I was thinking over the weekend about someone who didn’t get the job they wanted. A job for which they genuinely thought they were the best candidate. Maybe they even felt entitled to the job because, right now, that someone doesn’t seem to be accepting of the outcome, or the feedback from the people in charge of the selection process.

If you’re a Recruiter, high-profile examples of the rejection of clear, honest feedback might make you feel it’s not worth the bother. But when we’ve focused our RPO services on improving candidate experience, not least by frankly and forensically examining candidate survey results and comments, a lack of detailed feedback on negative outcomes has come up over and over again. 

Candidates expect, and deserve, to be left with something of value. Not just a “no” but the opportunity for self-assessment to ensure that they are presenting themselves in the best possible light and are equipped to do better next time.

The article linked below highlights some of the things Talent Acquisition teams do instead of providing good feedback. While I don’t accept the premise that there was some sort of golden age of Recruiter communication and feedback that’s fallen by the wayside because people are just ruder these days, it's an instructive read. I’ve definitely seen a focus on speed/volume of work create a “will this do?” attitude to feedback, or a refusal to engage at all. That should not be accepted by those who rely on Recruiters to engage brilliant talent with their equally brilliant organisation.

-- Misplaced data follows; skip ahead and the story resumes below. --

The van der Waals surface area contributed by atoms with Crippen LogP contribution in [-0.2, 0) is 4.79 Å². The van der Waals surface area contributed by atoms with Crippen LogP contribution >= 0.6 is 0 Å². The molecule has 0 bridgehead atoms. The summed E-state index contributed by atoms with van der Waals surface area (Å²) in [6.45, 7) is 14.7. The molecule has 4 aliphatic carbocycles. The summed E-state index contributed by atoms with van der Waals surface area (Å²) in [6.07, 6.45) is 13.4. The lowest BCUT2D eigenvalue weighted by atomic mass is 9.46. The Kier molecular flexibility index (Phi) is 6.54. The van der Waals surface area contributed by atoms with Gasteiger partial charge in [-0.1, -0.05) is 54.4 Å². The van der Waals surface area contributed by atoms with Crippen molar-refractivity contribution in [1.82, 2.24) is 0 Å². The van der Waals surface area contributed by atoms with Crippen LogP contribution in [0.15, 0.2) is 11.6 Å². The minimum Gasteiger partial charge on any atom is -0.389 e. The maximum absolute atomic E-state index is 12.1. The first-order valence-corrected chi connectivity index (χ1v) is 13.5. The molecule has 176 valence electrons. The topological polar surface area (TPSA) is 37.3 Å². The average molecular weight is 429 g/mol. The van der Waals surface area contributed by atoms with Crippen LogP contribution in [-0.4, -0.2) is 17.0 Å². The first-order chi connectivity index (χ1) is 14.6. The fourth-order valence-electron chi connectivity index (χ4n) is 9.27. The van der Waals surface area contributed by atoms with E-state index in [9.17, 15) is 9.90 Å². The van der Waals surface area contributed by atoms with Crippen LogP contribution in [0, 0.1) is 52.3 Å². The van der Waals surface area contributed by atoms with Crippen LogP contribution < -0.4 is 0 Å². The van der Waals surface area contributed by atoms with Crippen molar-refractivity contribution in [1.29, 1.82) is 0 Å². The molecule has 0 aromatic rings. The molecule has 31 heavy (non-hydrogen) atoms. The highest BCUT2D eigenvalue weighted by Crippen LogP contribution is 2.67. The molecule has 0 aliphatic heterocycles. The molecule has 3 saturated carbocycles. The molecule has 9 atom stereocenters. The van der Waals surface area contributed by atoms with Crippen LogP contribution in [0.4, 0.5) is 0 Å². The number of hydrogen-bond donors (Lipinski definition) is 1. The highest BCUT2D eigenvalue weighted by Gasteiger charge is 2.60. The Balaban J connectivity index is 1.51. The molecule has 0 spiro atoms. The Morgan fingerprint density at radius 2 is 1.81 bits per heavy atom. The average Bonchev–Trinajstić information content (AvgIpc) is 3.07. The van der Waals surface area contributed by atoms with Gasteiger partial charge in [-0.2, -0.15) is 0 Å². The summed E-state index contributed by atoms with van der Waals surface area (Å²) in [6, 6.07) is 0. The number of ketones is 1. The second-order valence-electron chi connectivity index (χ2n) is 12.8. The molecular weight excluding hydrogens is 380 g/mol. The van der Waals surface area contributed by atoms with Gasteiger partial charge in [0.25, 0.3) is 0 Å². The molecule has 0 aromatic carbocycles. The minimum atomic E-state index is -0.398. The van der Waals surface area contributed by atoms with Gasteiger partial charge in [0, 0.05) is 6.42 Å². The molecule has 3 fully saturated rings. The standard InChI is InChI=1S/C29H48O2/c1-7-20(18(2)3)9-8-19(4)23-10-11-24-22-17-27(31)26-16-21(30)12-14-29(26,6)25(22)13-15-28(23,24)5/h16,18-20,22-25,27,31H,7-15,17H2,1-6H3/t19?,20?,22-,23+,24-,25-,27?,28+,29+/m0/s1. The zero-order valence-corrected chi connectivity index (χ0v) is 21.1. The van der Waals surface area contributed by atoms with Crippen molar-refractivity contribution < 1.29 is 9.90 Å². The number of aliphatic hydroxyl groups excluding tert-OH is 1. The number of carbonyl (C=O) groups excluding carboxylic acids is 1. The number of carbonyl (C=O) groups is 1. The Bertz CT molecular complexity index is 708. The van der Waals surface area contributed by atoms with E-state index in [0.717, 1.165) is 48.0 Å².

Interestingly, one of the reasons the article provides for an absence of feedback in recruiting processes is “Third-Party Outsourcing.” I’ll debunk that one happily. As an RPO partner I’ve often been the one promoting the value of feedback, insisting on its inclusion in the Recruiter service, and highlighting the improved experiences it creates

We’ve all faced disappointments. Many job applications have a single digit chance of success. Managing what that experience feels like to candidates putting themselves out there against the odds should be as much of a priority for Recruiters as finding the best hire. That’s how you deliver reputational value, not just results, for your clients, partners, or business.

As unlikely business inspo Samuel Beckett put it:

“Ever tried. Ever failed. No Matter. Try Again. Fail Again. Fail Better.”

Don’t underestimate the value of helping people fail better. Feedback is important, is always worthwhile and will always have impact. Even on the candidates you really don’t like.